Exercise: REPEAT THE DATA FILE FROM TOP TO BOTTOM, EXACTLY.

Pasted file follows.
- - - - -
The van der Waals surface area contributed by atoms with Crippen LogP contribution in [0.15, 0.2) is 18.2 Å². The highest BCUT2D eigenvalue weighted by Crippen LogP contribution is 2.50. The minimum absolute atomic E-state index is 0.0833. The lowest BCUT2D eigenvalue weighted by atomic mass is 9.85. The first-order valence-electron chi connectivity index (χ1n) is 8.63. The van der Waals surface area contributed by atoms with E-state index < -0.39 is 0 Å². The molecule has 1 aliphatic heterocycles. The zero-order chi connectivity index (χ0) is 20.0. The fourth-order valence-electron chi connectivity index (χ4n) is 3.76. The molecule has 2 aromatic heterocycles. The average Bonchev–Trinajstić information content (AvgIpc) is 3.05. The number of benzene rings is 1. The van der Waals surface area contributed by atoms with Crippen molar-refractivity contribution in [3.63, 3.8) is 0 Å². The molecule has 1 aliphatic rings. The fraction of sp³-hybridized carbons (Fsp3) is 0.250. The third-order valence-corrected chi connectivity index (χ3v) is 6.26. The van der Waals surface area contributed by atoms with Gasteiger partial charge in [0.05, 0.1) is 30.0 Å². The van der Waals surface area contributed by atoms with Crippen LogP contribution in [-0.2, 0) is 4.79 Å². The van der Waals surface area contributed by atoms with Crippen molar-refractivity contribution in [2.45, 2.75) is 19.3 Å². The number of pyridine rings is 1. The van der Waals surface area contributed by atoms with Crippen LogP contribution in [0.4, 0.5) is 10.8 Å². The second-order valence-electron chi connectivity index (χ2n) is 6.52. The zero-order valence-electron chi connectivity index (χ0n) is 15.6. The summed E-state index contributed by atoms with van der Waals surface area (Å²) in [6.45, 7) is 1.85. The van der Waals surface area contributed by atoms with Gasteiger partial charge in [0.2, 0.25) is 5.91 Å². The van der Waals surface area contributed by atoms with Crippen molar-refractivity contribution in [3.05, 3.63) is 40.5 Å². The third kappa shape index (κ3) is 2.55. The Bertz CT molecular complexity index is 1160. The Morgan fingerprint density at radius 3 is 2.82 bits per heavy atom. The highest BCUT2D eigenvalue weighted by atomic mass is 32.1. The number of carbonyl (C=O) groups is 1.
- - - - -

The van der Waals surface area contributed by atoms with Crippen LogP contribution in [0.15, 0.2) is 18.2 Å². The highest BCUT2D eigenvalue weighted by Crippen LogP contribution is 2.50. The minimum absolute atomic E-state index is 0.0833. The lowest BCUT2D eigenvalue weighted by atomic mass is 9.85. The first-order valence-electron chi connectivity index (χ1n) is 8.63. The van der Waals surface area contributed by atoms with E-state index < -0.39 is 0 Å². The molecule has 1 aliphatic heterocycles. The zero-order chi connectivity index (χ0) is 20.0. The fourth-order valence-electron chi connectivity index (χ4n) is 3.76. The molecule has 2 aromatic heterocycles. The average Bonchev–Trinajstić information content (AvgIpc) is 3.05. The number of benzene rings is 1. The van der Waals surface area contributed by atoms with Crippen molar-refractivity contribution in [3.63, 3.8) is 0 Å². The molecule has 1 aliphatic rings. The fraction of sp³-hybridized carbons (Fsp3) is 0.250. The third-order valence-corrected chi connectivity index (χ3v) is 6.26. The van der Waals surface area contributed by atoms with Gasteiger partial charge in [0.05, 0.1) is 30.0 Å². The van der Waals surface area contributed by atoms with Crippen LogP contribution in [-0.2, 0) is 4.79 Å². The van der Waals surface area contributed by atoms with Crippen molar-refractivity contribution in [2.45, 2.75) is 19.3 Å². The number of pyridine rings is 1. The van der Waals surface area contributed by atoms with Crippen LogP contribution in [0.4, 0.5) is 10.8 Å². The second-order valence-electron chi connectivity index (χ2n) is 6.52. The zero-order valence-electron chi connectivity index (χ0n) is 15.6. The summed E-state index contributed by atoms with van der Waals surface area (Å²) in [6.45, 7) is 1.85. The van der Waals surface area contributed by atoms with Gasteiger partial charge in [0.2, 0.25) is 5.91 Å². The van der Waals surface area contributed by atoms with Crippen molar-refractivity contribution in [3.05, 3.63) is 40.5 Å². The third kappa shape index (κ3) is 2.55. The Bertz CT molecular complexity index is 1160. The Morgan fingerprint density at radius 3 is 2.82 bits per heavy atom. The highest BCUT2D eigenvalue weighted by atomic mass is 32.1. The number of carbonyl (C=O) groups is 1.